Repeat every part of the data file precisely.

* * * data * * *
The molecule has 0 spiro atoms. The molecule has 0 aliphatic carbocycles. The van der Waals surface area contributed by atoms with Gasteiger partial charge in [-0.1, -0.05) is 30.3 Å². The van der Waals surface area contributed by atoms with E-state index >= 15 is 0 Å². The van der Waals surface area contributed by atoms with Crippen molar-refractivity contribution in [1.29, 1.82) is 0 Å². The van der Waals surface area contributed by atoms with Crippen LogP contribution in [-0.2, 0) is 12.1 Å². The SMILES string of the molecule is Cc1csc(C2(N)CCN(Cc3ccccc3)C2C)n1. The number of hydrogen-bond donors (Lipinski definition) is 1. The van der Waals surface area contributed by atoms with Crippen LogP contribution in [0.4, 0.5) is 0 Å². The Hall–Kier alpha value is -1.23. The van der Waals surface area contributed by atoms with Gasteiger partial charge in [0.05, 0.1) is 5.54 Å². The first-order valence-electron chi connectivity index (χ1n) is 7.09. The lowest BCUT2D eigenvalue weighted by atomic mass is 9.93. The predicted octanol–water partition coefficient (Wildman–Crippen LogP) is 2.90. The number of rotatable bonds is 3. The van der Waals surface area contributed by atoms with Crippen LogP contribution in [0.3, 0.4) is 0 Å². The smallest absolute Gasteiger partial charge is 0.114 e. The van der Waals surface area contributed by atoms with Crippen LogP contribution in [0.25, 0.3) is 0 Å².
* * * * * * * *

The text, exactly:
The molecule has 0 spiro atoms. The molecule has 0 aliphatic carbocycles. The van der Waals surface area contributed by atoms with Gasteiger partial charge in [-0.1, -0.05) is 30.3 Å². The van der Waals surface area contributed by atoms with E-state index >= 15 is 0 Å². The van der Waals surface area contributed by atoms with Crippen molar-refractivity contribution in [1.29, 1.82) is 0 Å². The van der Waals surface area contributed by atoms with Crippen LogP contribution in [-0.2, 0) is 12.1 Å². The SMILES string of the molecule is Cc1csc(C2(N)CCN(Cc3ccccc3)C2C)n1. The number of hydrogen-bond donors (Lipinski definition) is 1. The van der Waals surface area contributed by atoms with Crippen LogP contribution in [0.4, 0.5) is 0 Å². The Hall–Kier alpha value is -1.23. The van der Waals surface area contributed by atoms with Gasteiger partial charge in [0.05, 0.1) is 5.54 Å². The first-order valence-electron chi connectivity index (χ1n) is 7.09. The lowest BCUT2D eigenvalue weighted by atomic mass is 9.93. The predicted octanol–water partition coefficient (Wildman–Crippen LogP) is 2.90. The number of rotatable bonds is 3. The van der Waals surface area contributed by atoms with Crippen LogP contribution in [0.3, 0.4) is 0 Å². The smallest absolute Gasteiger partial charge is 0.114 e. The van der Waals surface area contributed by atoms with Crippen LogP contribution in [0.25, 0.3) is 0 Å².